Artisanal and Small-scale Mining

 

Small and isolated deposits of minerals are scattered all over SADC countries. These often lend themselves to economic exploitation through small-scale mining. With modest demand on capital expenditure and a short lead-time, they also provide employment opportunities for the local population. In certain countries, artisanal miners are exploited by companies who buy their produce cheaply. Artisanal mining in its current form in most SADC countries is poorly regulated and often not taxed.

Claude Kabemba's picture

Director of the Southern Africa Resource Watch (SARW)

January 13th, 2014

 

Small and isolated deposits of minerals are scattered all over SADC countries. These often lend themselves to economic exploitation through small-scale mining. With modest demand on capital expenditure and a short lead-time, they also provide employment opportunities for the local population. In certain countries, artisanal miners are exploited by companies who buy their produce cheaply. Artisanal mining in its current form in most SADC countries is poorly regulated and often not taxed.

Recommended Principles and Guidelines for Artisanal and Small-Scale Mining

i.       Promote small-scale mining of small deposits in a sustainable manner while safeguarding social, environmental, safety and health concerns.

ii       There should be strict conditions on this sector, including:

1.      Creating an appropriate regulatory policy framework to promote small-scale mining;

2.      Decentralising the issuing of mining rights and taxation;

3.      Introducing preferential rights, which give local companies preference in the granting of licences, but which also give them strong negotiating powers to enter into third-party agreements. The third party shall be equally bound by the conditions governing the licence, which supersedes the third party’s country agreements or laws;

4.      Passing strong legislation on the safety of vulnerable populations, especially women and children; and,

5.      Formalising artisanal mining and legislating for the creation of small enterprises, such as cooperatives or companies, which can be properly managed.

iii.            Governments must create mechanisms to enforce good environmental practices in artisanal mining so that the sector contributes to the formal economy and reduces its negative environmental impact.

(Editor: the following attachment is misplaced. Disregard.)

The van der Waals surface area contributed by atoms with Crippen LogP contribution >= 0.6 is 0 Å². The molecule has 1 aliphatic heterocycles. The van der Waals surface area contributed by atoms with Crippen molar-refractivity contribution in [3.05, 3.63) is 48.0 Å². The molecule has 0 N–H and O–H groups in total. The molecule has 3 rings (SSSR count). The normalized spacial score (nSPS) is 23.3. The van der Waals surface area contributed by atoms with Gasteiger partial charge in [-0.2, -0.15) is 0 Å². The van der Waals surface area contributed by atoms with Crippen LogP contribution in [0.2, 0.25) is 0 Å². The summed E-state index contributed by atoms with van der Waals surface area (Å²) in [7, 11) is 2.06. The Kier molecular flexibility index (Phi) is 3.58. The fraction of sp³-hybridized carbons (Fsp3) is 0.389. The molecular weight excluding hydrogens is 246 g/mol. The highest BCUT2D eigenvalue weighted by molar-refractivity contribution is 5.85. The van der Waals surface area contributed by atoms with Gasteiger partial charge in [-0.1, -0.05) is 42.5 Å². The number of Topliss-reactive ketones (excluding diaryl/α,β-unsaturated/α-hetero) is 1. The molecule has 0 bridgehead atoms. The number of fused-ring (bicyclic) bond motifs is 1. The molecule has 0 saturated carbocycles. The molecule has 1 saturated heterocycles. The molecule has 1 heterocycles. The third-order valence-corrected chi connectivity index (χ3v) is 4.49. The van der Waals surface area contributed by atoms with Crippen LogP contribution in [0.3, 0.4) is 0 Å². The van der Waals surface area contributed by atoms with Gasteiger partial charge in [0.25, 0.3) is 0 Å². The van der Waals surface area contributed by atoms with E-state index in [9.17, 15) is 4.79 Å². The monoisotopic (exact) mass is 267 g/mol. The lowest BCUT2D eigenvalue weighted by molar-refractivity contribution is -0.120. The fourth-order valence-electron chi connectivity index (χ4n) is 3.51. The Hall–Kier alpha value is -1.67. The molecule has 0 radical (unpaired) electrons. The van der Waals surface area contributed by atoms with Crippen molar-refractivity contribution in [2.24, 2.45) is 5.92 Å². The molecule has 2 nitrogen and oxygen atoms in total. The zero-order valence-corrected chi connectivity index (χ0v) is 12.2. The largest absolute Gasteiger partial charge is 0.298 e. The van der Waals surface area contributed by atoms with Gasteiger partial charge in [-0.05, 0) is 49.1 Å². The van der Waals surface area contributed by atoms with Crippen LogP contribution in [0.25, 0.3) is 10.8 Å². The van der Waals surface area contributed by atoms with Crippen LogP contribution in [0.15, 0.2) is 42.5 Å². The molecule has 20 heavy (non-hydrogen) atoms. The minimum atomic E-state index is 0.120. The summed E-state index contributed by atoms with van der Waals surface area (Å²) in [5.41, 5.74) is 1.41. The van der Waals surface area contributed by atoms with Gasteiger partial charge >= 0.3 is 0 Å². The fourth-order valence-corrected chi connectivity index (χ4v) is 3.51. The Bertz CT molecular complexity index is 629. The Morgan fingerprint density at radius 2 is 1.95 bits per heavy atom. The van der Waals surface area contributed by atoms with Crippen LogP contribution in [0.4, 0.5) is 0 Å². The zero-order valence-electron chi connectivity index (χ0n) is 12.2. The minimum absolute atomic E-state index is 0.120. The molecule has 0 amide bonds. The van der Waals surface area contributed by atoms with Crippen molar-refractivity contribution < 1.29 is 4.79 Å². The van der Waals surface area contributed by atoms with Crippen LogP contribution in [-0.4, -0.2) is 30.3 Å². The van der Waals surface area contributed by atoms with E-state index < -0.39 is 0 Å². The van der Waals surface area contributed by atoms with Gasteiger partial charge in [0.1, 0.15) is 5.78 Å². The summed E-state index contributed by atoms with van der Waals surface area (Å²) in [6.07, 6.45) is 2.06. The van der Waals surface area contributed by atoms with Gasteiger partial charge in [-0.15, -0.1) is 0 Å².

About the author(s)

Claude Kabemba is the Director of the Southern Africa Resource Watch (SARW). In 2006, the Open Society Initiative for Southern Africa (OSISA) asked him to spearhead the formation of SARW. He holds a PhD in International Relations (Political economy) at the University of the Witwatersrand (Thesis: Democratisation and the Political Economy of a Dysfunctional State: The Case of the Democratic Republic of Congo). Before joining SARW, he worked at the Human Sciences Research Council and the Electoral institute of Southern Africa as a Chief Research Manager and Research Manager respectively. He has also worked at the Development Bank of Southern Africa and the Centre for Policy Studies as Policy Analyst. Dr. Kabemba’s main areas of research interest include: Political economy of Sub Saharan Africa with focus on Southern and Central Africa looking specifically on issues of democratization and governance, natural resources governance, election politics, citizen participation, conflicts, media, political parties, civil society and social policies. He has consulted for international organizations such Oxfam, UNHCR, The Norwegian People’s Aid, Electoral Commissions and the African Union. He has undertaken various evaluations related to the work of Electoral Commissions and civil society groups interventions in the electoral process in many African countries. He is regularly approached by both local and international media for comments on political and social issues on the continent. His publication record spans from books (as editor), book chapters, journal articles, monographs, research reports, and newspaper articles.

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